A critical element in ensuring that businesses are “appropriately positioned to evaluate the impact of ESG issues and to factor them into business decisions is the role that boards of directors play in the current and long-term stewardship of the companies they run,” Reichmann pitches in. “Elevating the ESG agenda to the boards is not a matter of choice; it is an integral part of directors’ fiduciary duties,” she says.
“This means that, as part of their fiduciary duties, directors have a responsibility to adopt an integrated, strategic approach for material ESG issues, to ensure these risks are identified and have been adequately addressed and that opportunities are maximized,” Reichmann continues. “Integrating ESG into business strategy and company planning is part of a sound risk management, and directors who fail to comprehensively and systematically consider ESG matters as part of their responsibility could well be deemed to be negligent in the performance of their fiduciary duties.”
Furthermore, Reichmann points out that, “with the growing focus on ESG of regulators, investors, consumers, and wider society, it could be considered that these developments reframe climate-related risks as financial risks, rather than just non-financial or reputational concerns, which may impact the balance sheet and profitability.”
The Taxonomy – A Solid Foundation To Build Upon
With the focus still very much on defining what ESG is and how ESG-related risks should be looked at, Radnev and Olekhov agree that the Taxonomy was a necessary stepping-stone for creating a unified approach and a common language for ESG. “The Taxonomy is the mere beginning; now comes the hard work of building on top of,” Radnev says. “There are technical standards being worked on, which are expected by the taxonomy. Overall, a more consistent and intensive regulatory work was spurred by it,” she says.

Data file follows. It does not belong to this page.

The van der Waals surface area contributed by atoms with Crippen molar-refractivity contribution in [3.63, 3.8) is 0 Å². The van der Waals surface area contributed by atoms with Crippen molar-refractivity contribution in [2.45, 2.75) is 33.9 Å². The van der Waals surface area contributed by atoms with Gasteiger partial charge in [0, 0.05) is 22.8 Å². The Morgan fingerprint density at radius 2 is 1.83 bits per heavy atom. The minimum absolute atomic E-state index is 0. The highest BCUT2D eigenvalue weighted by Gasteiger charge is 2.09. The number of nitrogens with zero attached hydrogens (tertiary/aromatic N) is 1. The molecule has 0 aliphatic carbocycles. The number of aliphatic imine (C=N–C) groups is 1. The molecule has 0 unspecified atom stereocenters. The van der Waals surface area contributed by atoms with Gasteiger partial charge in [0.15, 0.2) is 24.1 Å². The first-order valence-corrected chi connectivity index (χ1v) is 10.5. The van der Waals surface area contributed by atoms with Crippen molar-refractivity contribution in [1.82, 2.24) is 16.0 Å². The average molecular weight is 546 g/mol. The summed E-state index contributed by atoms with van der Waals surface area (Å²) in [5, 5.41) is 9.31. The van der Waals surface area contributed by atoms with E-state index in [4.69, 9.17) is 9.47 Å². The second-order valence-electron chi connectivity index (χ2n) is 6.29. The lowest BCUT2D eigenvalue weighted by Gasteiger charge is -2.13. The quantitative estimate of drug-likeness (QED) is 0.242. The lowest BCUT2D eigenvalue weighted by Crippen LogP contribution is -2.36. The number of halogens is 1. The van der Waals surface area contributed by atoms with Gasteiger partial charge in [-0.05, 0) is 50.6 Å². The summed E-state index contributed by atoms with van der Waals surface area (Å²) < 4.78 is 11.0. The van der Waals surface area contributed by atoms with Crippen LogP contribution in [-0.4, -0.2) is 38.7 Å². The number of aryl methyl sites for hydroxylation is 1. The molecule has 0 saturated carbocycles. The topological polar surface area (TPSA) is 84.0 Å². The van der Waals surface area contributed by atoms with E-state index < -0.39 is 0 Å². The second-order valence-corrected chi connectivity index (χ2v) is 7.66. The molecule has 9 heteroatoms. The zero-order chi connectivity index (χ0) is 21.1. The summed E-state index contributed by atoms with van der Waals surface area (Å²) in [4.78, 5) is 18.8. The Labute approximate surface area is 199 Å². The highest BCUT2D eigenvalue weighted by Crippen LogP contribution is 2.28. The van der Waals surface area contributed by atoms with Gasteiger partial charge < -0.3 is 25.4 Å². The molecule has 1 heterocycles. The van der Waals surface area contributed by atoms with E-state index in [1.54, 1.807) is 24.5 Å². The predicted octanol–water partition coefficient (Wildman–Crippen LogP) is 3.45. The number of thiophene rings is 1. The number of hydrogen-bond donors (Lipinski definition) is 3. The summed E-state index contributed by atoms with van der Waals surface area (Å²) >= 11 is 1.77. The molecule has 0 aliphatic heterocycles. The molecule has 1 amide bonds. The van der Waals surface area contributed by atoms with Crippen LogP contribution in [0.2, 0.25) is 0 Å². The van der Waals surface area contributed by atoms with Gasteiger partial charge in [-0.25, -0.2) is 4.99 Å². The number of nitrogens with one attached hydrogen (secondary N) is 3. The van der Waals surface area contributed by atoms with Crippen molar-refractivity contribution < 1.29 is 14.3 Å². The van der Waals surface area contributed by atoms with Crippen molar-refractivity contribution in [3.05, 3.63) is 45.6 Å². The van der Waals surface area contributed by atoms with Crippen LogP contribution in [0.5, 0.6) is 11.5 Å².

“The Taxonomy underlines which areas are open for further development,” Olekhov adds. “It provides the groundwork for behavior within certain industries, for instance – treating nuclear as green or not or the way of producing methanol.” Moreover, Olekhov believes that the Taxonomy has provided an excellent yardstick for the ESG projects and is aimed at protecting against greenwashing. “It will continue to evolve with time and with the advent of new technologies and processes in various areas. Before the Taxonomy, the rules were ambiguous for ESG requirements.”
The ESG Drive Riding Out the Storm
Between the war in Ukraine, the ongoing energy crisis, and high inflation rates, some argue that the ESG agenda is inevitably going to lose some of its momentum. Zakrzewski, for one, believes that “we are heading towards economic turbulence, with high inflation and energy price spikes, and that this might impact ESG, especially because the markets have become used to high liquidity and a lot of readily available funding.” He fears that ESG development efforts might be impacted if the situation changes adversely in that way.